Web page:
I one thousand percent support and admire Simone’s decision to step away from the podium for now in order to focus on her mental well-being but her decision to do so has been met with so much ridicule by the naysayers who are sitting on their butts, most likely from the comfort of their couch, hidden behind their smartphone screens, tweeting out and calling her a quitter or worse.
It brings us right back to the same place we keep ending up because had Simone broken her ankle during her Olympic performance we would not be having this conversation and instead we would all be empathizing with her and cheering her on as she rehabilitated and got back to the vault. But taking a step back to focus on her mental health never seems to be a good enough reason to the naysayers.
Mental illness and PTSD can creep up on you ever so slowly and often out of nowhere. She deserves to be recognized for her strength and courage and not criticized and judged.
You don’t get to the level that Simone Biles has without being mentally tough. She is far from a quitter. She is taking care of her mental wellness and that makes her worthy of an Olympic gold medal in my eyes.
And when she returns, and I believe she will, she will show all those naysayers sitting on their butts from the comfort of their couch what it takes to be a real winner.
Many people may not fully realize or ever truly understand the trauma and possible triggers (including performing in the Olympics) that Simone has had to overcome being that she was one of MANY young athletes who suffered YEARS and YEARS of sexual abuse at the hands of their “trusted” Olympic Team Doctor “Larry Nassar” who is now thankfully serving a prison sentence of over 100 years for his crimes.
Mental illness and PTSD are both VERY real and VERY serious. If she is not mentally strong enough to be able to focus on her performance then she could most definitely hurt herself physically and possibly destroy everything.
Self-care is mental wellness and it doesn’t matter if you can’t physically see her injury; it still matters, even more.
Sadly though, we live in a world where people judge others on how much money they have, what kind of career path they choose, how big the house is that they live in, how smart they are and even by the amount of medals they may have sitting on their shelf.
But what if for just one second we all took a “step back” and focused on a world where people didn’t see it that way and instead only cared that you are happy, healthy and kind.
Don’t we all deserve that kind of gold medal treatment?
Seven years ago I could never have pictured my life a certain way.
None of us ever can.
But from very early on in my diagnosis I knew I needed to somehow paint another picture by accepting the tools I’d been given and embrace each one of them, one stroke at a time.
These tools have helped me to understand that it’s okay if sometimes I colour outside the lines or splatter some paint on my shoes.
I may still be a work in process but no matter what we are all a work of art.
Not everyone is ready to start painting a new picture right away.
It may take some time (maybe even years) before someone is truly able to put on a smock, pick up their paint brush and make that first stroke.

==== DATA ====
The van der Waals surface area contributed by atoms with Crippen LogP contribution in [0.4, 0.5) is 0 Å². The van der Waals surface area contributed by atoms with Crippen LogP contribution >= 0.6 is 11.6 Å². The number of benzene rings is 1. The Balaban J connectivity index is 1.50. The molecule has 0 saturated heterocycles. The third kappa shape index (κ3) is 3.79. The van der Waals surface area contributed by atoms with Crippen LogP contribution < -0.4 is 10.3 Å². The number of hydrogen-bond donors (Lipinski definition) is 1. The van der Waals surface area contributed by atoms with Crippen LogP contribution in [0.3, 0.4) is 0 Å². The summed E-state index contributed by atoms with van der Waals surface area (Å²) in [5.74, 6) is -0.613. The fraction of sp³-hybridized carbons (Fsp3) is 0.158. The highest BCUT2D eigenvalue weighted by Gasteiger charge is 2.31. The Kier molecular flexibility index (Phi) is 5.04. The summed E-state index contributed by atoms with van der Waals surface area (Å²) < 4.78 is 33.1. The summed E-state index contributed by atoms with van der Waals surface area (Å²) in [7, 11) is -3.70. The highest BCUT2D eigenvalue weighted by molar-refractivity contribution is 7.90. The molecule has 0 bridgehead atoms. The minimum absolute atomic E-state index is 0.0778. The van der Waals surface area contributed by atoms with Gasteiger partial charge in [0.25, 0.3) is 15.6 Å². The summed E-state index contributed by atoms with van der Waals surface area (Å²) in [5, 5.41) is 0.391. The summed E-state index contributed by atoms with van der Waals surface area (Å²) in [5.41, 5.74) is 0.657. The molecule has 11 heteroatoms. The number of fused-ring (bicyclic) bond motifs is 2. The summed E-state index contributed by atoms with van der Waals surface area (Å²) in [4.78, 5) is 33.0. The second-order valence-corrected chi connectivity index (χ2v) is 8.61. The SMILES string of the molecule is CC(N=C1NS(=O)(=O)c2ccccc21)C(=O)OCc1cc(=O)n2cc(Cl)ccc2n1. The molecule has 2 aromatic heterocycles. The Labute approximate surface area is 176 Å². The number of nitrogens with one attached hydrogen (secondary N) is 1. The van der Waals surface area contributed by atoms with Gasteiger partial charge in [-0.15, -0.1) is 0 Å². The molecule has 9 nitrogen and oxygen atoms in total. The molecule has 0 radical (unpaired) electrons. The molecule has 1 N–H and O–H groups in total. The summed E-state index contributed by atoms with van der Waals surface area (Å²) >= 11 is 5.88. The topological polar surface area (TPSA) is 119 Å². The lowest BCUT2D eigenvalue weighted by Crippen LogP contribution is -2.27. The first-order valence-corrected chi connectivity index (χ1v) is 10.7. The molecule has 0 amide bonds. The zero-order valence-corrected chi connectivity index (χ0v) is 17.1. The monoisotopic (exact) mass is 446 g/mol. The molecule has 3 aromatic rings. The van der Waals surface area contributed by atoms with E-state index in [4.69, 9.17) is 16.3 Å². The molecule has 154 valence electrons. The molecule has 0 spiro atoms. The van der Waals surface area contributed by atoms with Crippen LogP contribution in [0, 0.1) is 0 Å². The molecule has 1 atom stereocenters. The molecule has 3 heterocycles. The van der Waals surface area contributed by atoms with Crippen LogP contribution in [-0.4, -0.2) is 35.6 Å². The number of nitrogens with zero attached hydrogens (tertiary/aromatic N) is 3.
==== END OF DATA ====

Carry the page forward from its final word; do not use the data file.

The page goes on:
Some people need to ease into it at their own pace because they are too afraid to change their picture or ask for help in creating a new one.
The question is, how does a person truly know when they are ready? What makes someone ready?
I’ve seen alot of people who struggle with this. They pick up their pencil thinking they are ready to start sketching their new picture.
But then they place their half chewn and sharpened down to the nub pencil back in the drawer.
They try again.
This time they start sketching an image but their picture gets smudged in the process so they desperately try to erase the smudges but the smudges just become more embedded deeper and darker into the paper the more they attempt to erase them.
And before they know it they have just crumpled up their hundredth piece of paper to toss in the waste basket.
But then one day, maybe even after attempting to throw away that hundredth piece of crumpled up paper into the waste basket they realize that what they need the most is some actual guidance and direction or maybe even an entirely new perspective; one that is outside of their abstract view of what their picture should look like.
It’s okay if you toss away a hundred pieces of crumpled up paper into the waste basket, using that stubby, chewed up pencil before you are able to create a new picture, one with more depth and composition.
Because only you will know in your heart when the time comes that you are truly ready to pick up that paint brush, stand confidently in front of your easel and begin painting your new picture; this time using the most beautiful and vibrant colours.
Rich made a promise to me 26 (plus) years ago that he would take me on a magic carpet ride as we danced to our first song as husband and wife on our wedding day.
Today, on International Self-Care Day we hiked a section of the Oakridges Moraine called Jefferson Climb: Magic Carpet Ride, Upper Ridge Trail.
As we were hiking the trail I began to quietly sing the lyrics to our wedding song “A Whole New World” in my head (I wouldn’t dare sing out loud as we may have become prey to some dangerous wildlife species 🐻).
As soon as we got back to our car (without getting lost this time) I played the song for Rich on my phone (there may have been some tears in the mix).
This song had a great deal of meaning to the both of us when it came time for choosing our wedding song. After all, we started dating while working together in a video store, we both loved Disney movies and Aladdin had quickly become among one of our favourites that we’d watched many times together during our courtship (and we were also first in line to see the live action version when it was released to theaters a couple of years ago; hmmm when I think about it now that may have actually been the last movie we saw in a theater!).